Carbondale lays out ‘economic roadmap’
Carbondale’s Economic Roadmap Group presented its vision for the town’s economic future at a pair of community meetings Thursday.
About 100 residents gathered at the afternoon and evening sessions at Town Hall to hear the Roadmap Group’s findings and recommendations and offer any additional thoughts.
The 14 recommendations address such things as community design standards, a long-term capital improvements strategy for the town and revenue diversification.
One key recommendation, however, remains somewhat controversial ” regulating the size of new commercial buildings, a provision aimed at limiting “big-box”-style retail developments.
The group proposes a “soft cap” of 60,000 square feet of total floor area, or a 30,000-square-foot building footprint, as a threshold for what the town would prefer. Applications for development larger than that would have to enter a more rigorous special review process, looking at a variety of social, economic and environmental impacts to determine if the development was appropriate.
“This would support development similar to what is already happening in town, while preserving an opportunity for larger format retail for a niche anchor,” according to the group’s findings.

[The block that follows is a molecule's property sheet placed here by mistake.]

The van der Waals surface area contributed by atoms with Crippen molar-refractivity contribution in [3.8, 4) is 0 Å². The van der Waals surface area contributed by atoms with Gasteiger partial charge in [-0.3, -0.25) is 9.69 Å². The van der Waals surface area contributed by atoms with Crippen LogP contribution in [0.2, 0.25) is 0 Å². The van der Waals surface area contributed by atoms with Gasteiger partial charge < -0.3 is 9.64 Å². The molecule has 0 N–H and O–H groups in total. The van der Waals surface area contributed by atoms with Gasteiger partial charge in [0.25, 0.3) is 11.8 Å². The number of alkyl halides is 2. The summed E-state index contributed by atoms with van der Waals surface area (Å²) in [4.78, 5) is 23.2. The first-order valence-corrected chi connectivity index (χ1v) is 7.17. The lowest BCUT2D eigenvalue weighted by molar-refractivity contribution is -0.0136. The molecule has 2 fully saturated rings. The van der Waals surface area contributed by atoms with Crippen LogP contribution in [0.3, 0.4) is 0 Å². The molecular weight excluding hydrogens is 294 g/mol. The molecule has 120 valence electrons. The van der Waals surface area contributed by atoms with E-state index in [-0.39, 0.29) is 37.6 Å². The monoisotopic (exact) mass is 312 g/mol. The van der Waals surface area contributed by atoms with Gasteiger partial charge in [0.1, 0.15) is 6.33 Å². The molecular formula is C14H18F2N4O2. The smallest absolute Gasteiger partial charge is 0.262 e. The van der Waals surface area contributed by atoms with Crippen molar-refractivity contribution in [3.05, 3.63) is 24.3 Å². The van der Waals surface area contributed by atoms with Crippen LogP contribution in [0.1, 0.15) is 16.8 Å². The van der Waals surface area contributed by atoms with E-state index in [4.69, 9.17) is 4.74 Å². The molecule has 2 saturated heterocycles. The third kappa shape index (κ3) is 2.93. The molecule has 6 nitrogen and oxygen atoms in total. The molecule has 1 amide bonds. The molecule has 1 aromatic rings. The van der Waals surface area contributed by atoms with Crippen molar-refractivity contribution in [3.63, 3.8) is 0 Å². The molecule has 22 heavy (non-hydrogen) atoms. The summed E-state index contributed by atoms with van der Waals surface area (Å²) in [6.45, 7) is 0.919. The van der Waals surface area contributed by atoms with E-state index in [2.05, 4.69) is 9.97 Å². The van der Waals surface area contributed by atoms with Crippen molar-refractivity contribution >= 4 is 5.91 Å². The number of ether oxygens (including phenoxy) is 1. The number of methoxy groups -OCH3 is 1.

The recommendations are the culmination of nearly a year’s worth of work by the 13-member citizen group. The group was appointed in the aftermath of the contentious Crystal River Marketplace referendum, in which voters struck down a large commercial development on Highway 133 in July 2003. It is charged with coming up with a vision for Carbondale’s economic future.
“We came from all sides of the economic spectrum, with some very diverse views,” group co-chairwoman Vicki Peterson said. “What we discovered was that we were not that far apart.”
The process involved meeting with more than 250 community members in small group sessions last fall.
That also revealed people held fairly common beliefs and desires for the town’s future.
“Community members spoke over and over about Carbondale’s unique strengths: character, diversity, arts, recreation, natural environment, alternative energy, nonprofits,” group member Joani Matranga said. “They want an economic strategy that builds on these strengths.”
In addition to working with hired consultants Economic Planning Systems of Denver and conducting a community survey, the Roadmap Group has met weekly since late last year to hammer out a plan that fits the community’s vision.
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